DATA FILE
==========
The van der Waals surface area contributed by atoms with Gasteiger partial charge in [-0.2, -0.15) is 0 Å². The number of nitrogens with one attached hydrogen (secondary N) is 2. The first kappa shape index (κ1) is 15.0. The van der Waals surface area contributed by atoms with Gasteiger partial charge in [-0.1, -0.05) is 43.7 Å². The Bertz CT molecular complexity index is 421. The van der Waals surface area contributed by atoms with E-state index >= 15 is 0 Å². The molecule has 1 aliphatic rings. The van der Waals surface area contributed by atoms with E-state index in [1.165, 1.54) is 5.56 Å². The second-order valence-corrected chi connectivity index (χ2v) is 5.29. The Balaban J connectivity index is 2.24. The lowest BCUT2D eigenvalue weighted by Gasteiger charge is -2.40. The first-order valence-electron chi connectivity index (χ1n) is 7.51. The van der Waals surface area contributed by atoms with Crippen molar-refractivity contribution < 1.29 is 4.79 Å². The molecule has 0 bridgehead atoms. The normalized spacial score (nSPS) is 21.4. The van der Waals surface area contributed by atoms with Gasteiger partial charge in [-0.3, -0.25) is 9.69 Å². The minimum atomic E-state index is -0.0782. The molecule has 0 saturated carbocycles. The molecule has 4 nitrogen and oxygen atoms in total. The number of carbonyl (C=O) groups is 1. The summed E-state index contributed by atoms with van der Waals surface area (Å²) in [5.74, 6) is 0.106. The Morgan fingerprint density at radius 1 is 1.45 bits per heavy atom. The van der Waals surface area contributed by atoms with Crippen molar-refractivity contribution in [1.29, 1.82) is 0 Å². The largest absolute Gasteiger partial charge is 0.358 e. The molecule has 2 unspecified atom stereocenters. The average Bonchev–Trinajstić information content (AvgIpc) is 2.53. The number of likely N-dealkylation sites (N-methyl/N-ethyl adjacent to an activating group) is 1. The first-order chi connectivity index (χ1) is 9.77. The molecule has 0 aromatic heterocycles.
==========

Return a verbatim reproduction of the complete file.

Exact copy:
The van der Waals surface area contributed by atoms with Gasteiger partial charge in [-0.2, -0.15) is 0 Å². The number of nitrogens with one attached hydrogen (secondary N) is 2. The first kappa shape index (κ1) is 15.0. The van der Waals surface area contributed by atoms with Gasteiger partial charge in [-0.1, -0.05) is 43.7 Å². The Bertz CT molecular complexity index is 421. The van der Waals surface area contributed by atoms with E-state index >= 15 is 0 Å². The molecule has 1 aliphatic rings. The van der Waals surface area contributed by atoms with E-state index in [1.165, 1.54) is 5.56 Å². The second-order valence-corrected chi connectivity index (χ2v) is 5.29. The Balaban J connectivity index is 2.24. The lowest BCUT2D eigenvalue weighted by Gasteiger charge is -2.40. The first-order valence-electron chi connectivity index (χ1n) is 7.51. The van der Waals surface area contributed by atoms with Crippen molar-refractivity contribution < 1.29 is 4.79 Å². The molecule has 0 bridgehead atoms. The normalized spacial score (nSPS) is 21.4. The van der Waals surface area contributed by atoms with Gasteiger partial charge in [-0.3, -0.25) is 9.69 Å². The minimum atomic E-state index is -0.0782. The molecule has 0 saturated carbocycles. The molecule has 4 nitrogen and oxygen atoms in total. The number of carbonyl (C=O) groups is 1. The summed E-state index contributed by atoms with van der Waals surface area (Å²) in [5.74, 6) is 0.106. The Morgan fingerprint density at radius 1 is 1.45 bits per heavy atom. The van der Waals surface area contributed by atoms with Crippen molar-refractivity contribution in [1.29, 1.82) is 0 Å². The largest absolute Gasteiger partial charge is 0.358 e. The molecule has 2 unspecified atom stereocenters. The average Bonchev–Trinajstić information content (AvgIpc) is 2.53. The number of likely N-dealkylation sites (N-methyl/N-ethyl adjacent to an activating group) is 1. The first-order chi connectivity index (χ1) is 9.77. The molecule has 0 aromatic heterocycles.